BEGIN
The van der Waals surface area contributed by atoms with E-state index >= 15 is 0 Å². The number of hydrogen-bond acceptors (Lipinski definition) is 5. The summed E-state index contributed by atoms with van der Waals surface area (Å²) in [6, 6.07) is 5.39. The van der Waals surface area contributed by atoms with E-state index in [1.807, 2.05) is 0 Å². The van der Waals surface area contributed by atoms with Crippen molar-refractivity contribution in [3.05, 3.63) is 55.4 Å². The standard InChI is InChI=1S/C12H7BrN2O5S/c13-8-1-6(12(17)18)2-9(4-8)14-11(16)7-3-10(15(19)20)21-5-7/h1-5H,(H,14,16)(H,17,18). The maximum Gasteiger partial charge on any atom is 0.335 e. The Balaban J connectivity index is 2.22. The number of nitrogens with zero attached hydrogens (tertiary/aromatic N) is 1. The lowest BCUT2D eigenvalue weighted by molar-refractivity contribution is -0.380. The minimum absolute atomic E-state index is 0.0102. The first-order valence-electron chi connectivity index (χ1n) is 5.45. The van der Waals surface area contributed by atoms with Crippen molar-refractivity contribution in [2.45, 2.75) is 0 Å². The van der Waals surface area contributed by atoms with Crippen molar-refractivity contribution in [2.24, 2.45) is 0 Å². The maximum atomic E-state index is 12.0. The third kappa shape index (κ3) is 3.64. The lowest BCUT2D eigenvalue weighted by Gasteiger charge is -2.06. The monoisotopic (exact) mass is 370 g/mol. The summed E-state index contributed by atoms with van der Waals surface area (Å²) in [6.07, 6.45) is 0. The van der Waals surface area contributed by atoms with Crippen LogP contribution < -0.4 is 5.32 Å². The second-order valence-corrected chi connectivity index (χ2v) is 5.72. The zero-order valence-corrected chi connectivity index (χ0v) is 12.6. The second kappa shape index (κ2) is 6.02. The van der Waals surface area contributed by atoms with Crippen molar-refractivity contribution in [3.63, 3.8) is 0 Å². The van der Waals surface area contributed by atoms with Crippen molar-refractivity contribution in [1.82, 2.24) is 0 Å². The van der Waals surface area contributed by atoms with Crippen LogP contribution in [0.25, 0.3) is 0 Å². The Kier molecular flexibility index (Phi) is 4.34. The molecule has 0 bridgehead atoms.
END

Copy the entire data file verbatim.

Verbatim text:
The van der Waals surface area contributed by atoms with E-state index >= 15 is 0 Å². The number of hydrogen-bond acceptors (Lipinski definition) is 5. The summed E-state index contributed by atoms with van der Waals surface area (Å²) in [6, 6.07) is 5.39. The van der Waals surface area contributed by atoms with E-state index in [1.807, 2.05) is 0 Å². The van der Waals surface area contributed by atoms with Crippen molar-refractivity contribution in [3.05, 3.63) is 55.4 Å². The standard InChI is InChI=1S/C12H7BrN2O5S/c13-8-1-6(12(17)18)2-9(4-8)14-11(16)7-3-10(15(19)20)21-5-7/h1-5H,(H,14,16)(H,17,18). The maximum Gasteiger partial charge on any atom is 0.335 e. The Balaban J connectivity index is 2.22. The number of nitrogens with zero attached hydrogens (tertiary/aromatic N) is 1. The lowest BCUT2D eigenvalue weighted by molar-refractivity contribution is -0.380. The minimum absolute atomic E-state index is 0.0102. The first-order valence-electron chi connectivity index (χ1n) is 5.45. The van der Waals surface area contributed by atoms with Crippen molar-refractivity contribution in [2.45, 2.75) is 0 Å². The van der Waals surface area contributed by atoms with Crippen molar-refractivity contribution in [2.24, 2.45) is 0 Å². The maximum atomic E-state index is 12.0. The third kappa shape index (κ3) is 3.64. The lowest BCUT2D eigenvalue weighted by Gasteiger charge is -2.06. The monoisotopic (exact) mass is 370 g/mol. The summed E-state index contributed by atoms with van der Waals surface area (Å²) in [6.07, 6.45) is 0. The van der Waals surface area contributed by atoms with Crippen LogP contribution < -0.4 is 5.32 Å². The second-order valence-corrected chi connectivity index (χ2v) is 5.72. The zero-order valence-corrected chi connectivity index (χ0v) is 12.6. The second kappa shape index (κ2) is 6.02. The van der Waals surface area contributed by atoms with Crippen molar-refractivity contribution in [3.63, 3.8) is 0 Å². The van der Waals surface area contributed by atoms with Crippen molar-refractivity contribution in [1.82, 2.24) is 0 Å². The van der Waals surface area contributed by atoms with Crippen LogP contribution in [0.25, 0.3) is 0 Å². The Kier molecular flexibility index (Phi) is 4.34. The molecule has 0 bridgehead atoms.